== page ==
The developer of a proposed shopping center at the intersection of Mars Hill Road and the Oconee Connector has rejected a compromise offered by the county’s planning staff regarding an entrance to the commercial complex off the Oconee Connector.
The county planning staff recommended that the proposed entrance allow only right-in and right-out traffic, rather than the complete signalized entrance the developer had sought.
At present, the 47-acre parcel does not have any access off the Connector.
In a letter sent to the county on Jan. 13, an engineer for Deferred Tax LLC of Lawrenceville, which is seeking to rezone the property for a major shopping center that would include a grocery store, likely a Publix, did not accept the compromise.
The engineer also rejected the planning staff recommendation that the number of driveways to the proposed shopping center off Mars Hill Road be reduced from the requested five to two. The engineer agreed to reduce the number of driveways to four.
Representatives of the developer also have dismissed a series of environmental concerns raised by citizens and by the planning staff of the Northeast Georgia Regional Commission about existing streams and wetlands on the property.
Opposition to the rezone has been strong, with Mars Hill Baptist Church, which owns property abutting the 47-acre tract, among others, voicing opposition to the plan proposed by Deferred Tax.
The rezone request by Deferred Tax is scheduled to be considered by the Oconee County Planning Commission after a public hearing at 7 p.m. on Tuesday and then go to the Board of Commissioners for a second hearing and decision on Feb. 2.
Reports And Delay
The rezone request originally was to be before the Planning Commission at its December meeting, but Deferred Tax asked for a postponement of the public hearings after the county planning staff and the Northeast Georgia Regional Commission planning staff issued their reports.
The county planning staff said the proposed full, signalized entrance, about half-way between the Oconee Connector and the Mars Hill Road/Daniells Bridge Road intersection, was not appropriate.
The Development of Regional Impact report of the Northeast Georgia Regional Commission, was harsher.
|Labeled Rezone Map|
Properties In Red With Current Zoning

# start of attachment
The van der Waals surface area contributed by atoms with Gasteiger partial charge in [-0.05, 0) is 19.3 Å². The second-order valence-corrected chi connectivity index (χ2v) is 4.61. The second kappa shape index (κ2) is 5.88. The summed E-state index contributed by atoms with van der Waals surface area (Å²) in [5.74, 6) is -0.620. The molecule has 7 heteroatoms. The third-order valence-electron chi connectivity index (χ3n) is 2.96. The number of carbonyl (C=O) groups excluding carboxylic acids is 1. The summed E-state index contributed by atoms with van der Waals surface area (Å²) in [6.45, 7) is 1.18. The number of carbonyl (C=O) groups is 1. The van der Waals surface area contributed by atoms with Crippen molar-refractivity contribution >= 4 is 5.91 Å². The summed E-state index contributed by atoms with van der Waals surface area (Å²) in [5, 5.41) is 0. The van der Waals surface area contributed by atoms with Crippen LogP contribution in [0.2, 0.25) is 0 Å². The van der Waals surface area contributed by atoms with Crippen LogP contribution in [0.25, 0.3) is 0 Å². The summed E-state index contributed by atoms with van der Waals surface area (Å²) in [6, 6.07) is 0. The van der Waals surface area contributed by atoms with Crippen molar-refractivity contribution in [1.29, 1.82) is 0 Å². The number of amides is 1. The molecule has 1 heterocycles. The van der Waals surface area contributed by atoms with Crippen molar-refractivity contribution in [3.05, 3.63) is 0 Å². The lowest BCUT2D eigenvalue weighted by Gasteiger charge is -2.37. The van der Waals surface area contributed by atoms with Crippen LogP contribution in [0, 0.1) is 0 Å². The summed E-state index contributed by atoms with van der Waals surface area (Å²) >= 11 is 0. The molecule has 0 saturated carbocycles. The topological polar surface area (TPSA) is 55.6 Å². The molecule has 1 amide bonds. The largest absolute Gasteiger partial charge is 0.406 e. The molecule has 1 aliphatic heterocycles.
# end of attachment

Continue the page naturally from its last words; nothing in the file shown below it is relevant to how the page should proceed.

Noting that the proposal calls for the addition of 13,430 new trips per day, the planners said “this many local trips next to a regional road like GA-316 risks degrading the performance of GA-316 as an efficient, high-speed connection between Athens and Atlanta.”
“Adding congestion-inducing local trips to this regional artery is not recommended,” the planners wrote.
In the Jan. 13 memorandum to the county, Abdul K. Amer, of A&R Engineering Inc. of Marietta, said the full interchange, rather than the restricted right-in, right-out interchange proposed by the county, “is appropriate at this proposed access to the shopping center and can be safely accommodated.”
Based on our analysis,” Amer wrote, “the proposed traffic signal should not impact operations of adjacent intersections as queues do not extend from one intersection to another.”
Amer acknowledged uncertainty about the proposed entrance because the Oconee Connector is proposed to be elevated in the near future to fly over SR 316.
“Any proposed road grade changes at the proposed site driveway can be handled by GDOT project in a manner similar to any other driveway on the corridor including the driveway across from the proposed site driveway,” Amer wrote.
Sembler Corporation of Florida, the developer of the proposed shopping center, has submitted maps showing the proposed entrance across from the existing entrance to the now-abandoned fire station. That property has been sold and is planned for development as a hotel complex.
“Given the roadway frontage on Mars Hill Road for Phase 1 and the fact that we will not be violating any county ordinances with respect to driveway spacing standards,” Amer wrote. “I believe restricting the number of access points to only two is not warranted.”